At Claude Dozorme, nothing is left to chance ! Just as the knife blade has to be absolutely flawless, the h andle is a part in its own-right, carefully designed to give the object its exceptional quality and added value.Whether dressed in noble materials, leather or with inlay, Dozorme’s handles are adorned with their finery.
Today, we invite you to discover one of the most amazing materials that our factory uses for the design of its Laguiole folding knives or Le Thiers® in their luxury version: the mammoth molar or tusk.
Exceptional material, the mammoth molar makes it possible to further enhance our ranges of pocket knives, to bring them both a note of originality and an extreme refinement.
And the height of chic, our mammoth molar knives, entirely made in France, in our factory, are mostly mounted with a Damascus steel blade from Balbach, a specialist whose all secrets will be revealed soon.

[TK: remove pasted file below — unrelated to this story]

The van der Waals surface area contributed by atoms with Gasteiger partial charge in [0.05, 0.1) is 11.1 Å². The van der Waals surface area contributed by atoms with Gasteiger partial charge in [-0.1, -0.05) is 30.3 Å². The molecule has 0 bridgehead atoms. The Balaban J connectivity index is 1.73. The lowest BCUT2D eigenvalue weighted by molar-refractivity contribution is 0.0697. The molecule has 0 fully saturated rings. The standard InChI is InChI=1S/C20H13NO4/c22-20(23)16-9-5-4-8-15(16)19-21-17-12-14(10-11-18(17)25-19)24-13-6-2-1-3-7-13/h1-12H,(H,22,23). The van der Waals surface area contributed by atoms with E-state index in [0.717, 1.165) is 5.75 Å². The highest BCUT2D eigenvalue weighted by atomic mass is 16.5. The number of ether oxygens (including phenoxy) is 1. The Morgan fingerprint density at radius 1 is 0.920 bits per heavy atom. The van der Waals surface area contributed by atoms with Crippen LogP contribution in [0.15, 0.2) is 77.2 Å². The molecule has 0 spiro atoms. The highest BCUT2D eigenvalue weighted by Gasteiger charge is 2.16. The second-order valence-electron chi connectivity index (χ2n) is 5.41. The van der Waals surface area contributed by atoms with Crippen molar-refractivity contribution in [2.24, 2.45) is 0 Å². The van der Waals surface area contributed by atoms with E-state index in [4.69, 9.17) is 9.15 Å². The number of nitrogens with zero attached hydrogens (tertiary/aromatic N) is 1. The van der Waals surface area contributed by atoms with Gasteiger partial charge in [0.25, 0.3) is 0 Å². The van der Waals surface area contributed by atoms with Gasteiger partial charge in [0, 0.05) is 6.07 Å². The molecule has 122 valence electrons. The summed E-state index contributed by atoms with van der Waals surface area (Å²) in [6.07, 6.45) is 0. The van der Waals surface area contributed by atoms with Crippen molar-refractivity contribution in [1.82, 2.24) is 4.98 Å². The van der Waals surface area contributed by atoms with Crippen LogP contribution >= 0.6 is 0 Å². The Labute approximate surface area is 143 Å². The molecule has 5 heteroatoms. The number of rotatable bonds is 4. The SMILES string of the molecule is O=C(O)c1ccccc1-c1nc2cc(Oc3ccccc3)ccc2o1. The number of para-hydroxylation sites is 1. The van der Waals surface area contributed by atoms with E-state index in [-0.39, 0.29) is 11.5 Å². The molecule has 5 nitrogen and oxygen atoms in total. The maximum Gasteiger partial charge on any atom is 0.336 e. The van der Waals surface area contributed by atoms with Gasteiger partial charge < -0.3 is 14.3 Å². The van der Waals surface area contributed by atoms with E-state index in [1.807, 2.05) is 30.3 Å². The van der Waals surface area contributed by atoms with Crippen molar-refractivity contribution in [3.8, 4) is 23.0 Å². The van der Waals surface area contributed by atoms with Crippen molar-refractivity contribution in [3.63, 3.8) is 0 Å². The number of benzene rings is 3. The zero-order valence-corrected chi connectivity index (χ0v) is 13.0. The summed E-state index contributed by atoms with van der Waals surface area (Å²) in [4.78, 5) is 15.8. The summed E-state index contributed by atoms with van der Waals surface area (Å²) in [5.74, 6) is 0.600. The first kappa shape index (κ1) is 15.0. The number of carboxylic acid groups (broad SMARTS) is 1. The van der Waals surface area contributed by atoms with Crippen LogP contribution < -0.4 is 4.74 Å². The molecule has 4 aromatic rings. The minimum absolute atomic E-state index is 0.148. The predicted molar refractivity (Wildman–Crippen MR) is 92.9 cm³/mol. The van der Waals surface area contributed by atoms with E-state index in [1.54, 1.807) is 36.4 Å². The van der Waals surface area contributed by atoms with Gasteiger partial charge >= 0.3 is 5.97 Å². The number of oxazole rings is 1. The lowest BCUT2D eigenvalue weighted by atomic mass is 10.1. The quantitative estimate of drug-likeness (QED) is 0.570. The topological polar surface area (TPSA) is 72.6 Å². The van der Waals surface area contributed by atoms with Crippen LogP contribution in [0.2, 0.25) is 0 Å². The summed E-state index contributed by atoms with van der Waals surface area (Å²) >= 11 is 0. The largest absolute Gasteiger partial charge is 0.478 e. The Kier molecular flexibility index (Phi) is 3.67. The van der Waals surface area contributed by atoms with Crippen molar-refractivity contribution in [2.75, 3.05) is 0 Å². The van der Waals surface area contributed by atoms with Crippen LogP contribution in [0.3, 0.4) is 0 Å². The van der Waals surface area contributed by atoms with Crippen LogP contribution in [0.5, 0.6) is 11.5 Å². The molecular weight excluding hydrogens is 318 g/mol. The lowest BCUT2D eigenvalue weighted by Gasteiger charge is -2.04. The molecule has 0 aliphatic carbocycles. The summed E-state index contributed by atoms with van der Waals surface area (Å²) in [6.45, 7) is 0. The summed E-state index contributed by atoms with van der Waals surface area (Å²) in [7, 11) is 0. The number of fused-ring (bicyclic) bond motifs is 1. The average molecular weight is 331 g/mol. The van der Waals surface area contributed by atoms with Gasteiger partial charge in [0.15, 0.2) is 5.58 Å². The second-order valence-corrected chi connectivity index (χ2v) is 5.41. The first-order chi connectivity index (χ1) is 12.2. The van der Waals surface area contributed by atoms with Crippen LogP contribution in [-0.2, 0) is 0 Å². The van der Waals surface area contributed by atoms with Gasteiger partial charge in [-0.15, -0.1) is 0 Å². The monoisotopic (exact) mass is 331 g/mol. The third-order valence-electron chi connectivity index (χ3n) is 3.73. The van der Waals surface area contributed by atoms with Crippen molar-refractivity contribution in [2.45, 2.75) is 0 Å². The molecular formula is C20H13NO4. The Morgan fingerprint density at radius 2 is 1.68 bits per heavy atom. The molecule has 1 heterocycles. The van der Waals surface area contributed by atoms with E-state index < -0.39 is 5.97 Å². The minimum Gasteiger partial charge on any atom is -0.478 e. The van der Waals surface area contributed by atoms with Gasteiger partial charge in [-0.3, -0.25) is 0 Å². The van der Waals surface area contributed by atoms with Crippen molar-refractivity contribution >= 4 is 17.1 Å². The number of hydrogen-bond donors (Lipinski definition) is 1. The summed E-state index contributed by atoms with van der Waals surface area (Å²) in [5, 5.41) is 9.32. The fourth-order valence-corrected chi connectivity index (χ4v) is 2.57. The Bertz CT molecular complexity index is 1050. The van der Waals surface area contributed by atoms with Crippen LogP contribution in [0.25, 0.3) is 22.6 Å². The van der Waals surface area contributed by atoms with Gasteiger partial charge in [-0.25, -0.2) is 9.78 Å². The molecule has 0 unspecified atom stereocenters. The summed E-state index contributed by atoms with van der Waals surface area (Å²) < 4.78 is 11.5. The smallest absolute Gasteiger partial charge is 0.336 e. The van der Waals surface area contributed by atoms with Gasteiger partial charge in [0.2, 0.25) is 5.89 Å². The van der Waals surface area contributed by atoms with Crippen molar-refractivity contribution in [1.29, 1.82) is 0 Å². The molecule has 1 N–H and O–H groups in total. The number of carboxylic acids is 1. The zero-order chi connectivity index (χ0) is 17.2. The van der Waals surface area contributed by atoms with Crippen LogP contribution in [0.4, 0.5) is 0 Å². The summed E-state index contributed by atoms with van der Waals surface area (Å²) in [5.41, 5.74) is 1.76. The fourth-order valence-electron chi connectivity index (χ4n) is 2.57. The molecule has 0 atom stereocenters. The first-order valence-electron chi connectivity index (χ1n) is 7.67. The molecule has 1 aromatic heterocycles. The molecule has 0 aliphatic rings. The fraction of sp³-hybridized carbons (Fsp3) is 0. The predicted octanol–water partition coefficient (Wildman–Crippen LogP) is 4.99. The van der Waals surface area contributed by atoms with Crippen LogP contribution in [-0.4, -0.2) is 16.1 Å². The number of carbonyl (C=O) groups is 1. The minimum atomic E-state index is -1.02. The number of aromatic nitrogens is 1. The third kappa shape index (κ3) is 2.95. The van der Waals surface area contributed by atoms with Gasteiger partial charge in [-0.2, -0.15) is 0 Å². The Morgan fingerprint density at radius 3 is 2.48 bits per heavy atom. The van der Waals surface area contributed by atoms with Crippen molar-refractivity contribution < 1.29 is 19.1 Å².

An origin that goes back to the beginning of time
Mammoths appeared on Earth 100,000 years ago and were hunted by prehistoric humans for their meat, fur and tusks that they used to make weapons, tools and statues. Disappeared 10,000 years ago, their defenses are currently in permafrost (eternal freeze) in Siberia and Alaska. These frozen lands melt with global warming. Remained trapped in the earth for thousands of years, these tusks have kept their incomparable texture and warm cream color. During their long stay underground, they absorbed minerals that may have colored them. Sometimes the defenses are found in a terrain containing metal oxides. In this case, by millennial infiltrations in the heart of the tusk, the copper oxides give it a blue-green color, while the iron oxides give brown to reddish tones.
This ivory is fossilized, so its trade is perfectly legal (unlike elephant ivory). In addition, mammoth ivory or mammoth molars are not subject to the Washington Convention and therefore do not require a certificate of authenticity.